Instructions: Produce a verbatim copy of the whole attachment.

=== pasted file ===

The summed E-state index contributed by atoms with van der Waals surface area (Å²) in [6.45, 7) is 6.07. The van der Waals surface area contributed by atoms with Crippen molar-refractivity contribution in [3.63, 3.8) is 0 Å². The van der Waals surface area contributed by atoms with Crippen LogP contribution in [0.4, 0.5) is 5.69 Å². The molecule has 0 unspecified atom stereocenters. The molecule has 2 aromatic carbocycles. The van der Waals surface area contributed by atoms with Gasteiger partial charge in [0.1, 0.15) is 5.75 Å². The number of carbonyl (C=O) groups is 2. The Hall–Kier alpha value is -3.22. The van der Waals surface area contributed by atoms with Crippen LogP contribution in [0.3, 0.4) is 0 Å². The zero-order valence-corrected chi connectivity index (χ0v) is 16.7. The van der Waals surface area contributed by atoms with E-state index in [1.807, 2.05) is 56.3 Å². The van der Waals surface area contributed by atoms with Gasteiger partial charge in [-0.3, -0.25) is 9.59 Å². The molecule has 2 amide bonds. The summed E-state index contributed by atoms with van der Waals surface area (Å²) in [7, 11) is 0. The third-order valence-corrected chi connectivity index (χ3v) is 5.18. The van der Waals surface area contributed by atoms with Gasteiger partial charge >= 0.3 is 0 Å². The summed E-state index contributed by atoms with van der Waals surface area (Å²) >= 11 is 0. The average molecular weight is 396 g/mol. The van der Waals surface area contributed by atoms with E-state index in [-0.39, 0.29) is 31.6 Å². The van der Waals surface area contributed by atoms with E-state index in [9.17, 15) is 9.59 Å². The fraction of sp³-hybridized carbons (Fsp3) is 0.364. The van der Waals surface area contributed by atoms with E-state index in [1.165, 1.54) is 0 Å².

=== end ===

The summed E-state index contributed by atoms with van der Waals surface area (Å²) in [6.45, 7) is 6.07. The van der Waals surface area contributed by atoms with Crippen molar-refractivity contribution in [3.63, 3.8) is 0 Å². The van der Waals surface area contributed by atoms with Crippen LogP contribution in [0.4, 0.5) is 5.69 Å². The molecule has 0 unspecified atom stereocenters. The molecule has 2 aromatic carbocycles. The van der Waals surface area contributed by atoms with Gasteiger partial charge in [0.1, 0.15) is 5.75 Å². The number of carbonyl (C=O) groups is 2. The Hall–Kier alpha value is -3.22. The van der Waals surface area contributed by atoms with Crippen LogP contribution in [0.3, 0.4) is 0 Å². The zero-order valence-corrected chi connectivity index (χ0v) is 16.7. The van der Waals surface area contributed by atoms with E-state index in [1.807, 2.05) is 56.3 Å². The van der Waals surface area contributed by atoms with Gasteiger partial charge in [-0.3, -0.25) is 9.59 Å². The molecule has 2 amide bonds. The summed E-state index contributed by atoms with van der Waals surface area (Å²) in [7, 11) is 0. The third-order valence-corrected chi connectivity index (χ3v) is 5.18. The van der Waals surface area contributed by atoms with Gasteiger partial charge >= 0.3 is 0 Å². The summed E-state index contributed by atoms with van der Waals surface area (Å²) >= 11 is 0. The average molecular weight is 396 g/mol. The van der Waals surface area contributed by atoms with E-state index in [-0.39, 0.29) is 31.6 Å². The van der Waals surface area contributed by atoms with E-state index in [9.17, 15) is 9.59 Å². The fraction of sp³-hybridized carbons (Fsp3) is 0.364. The van der Waals surface area contributed by atoms with E-state index in [1.165, 1.54) is 0 Å².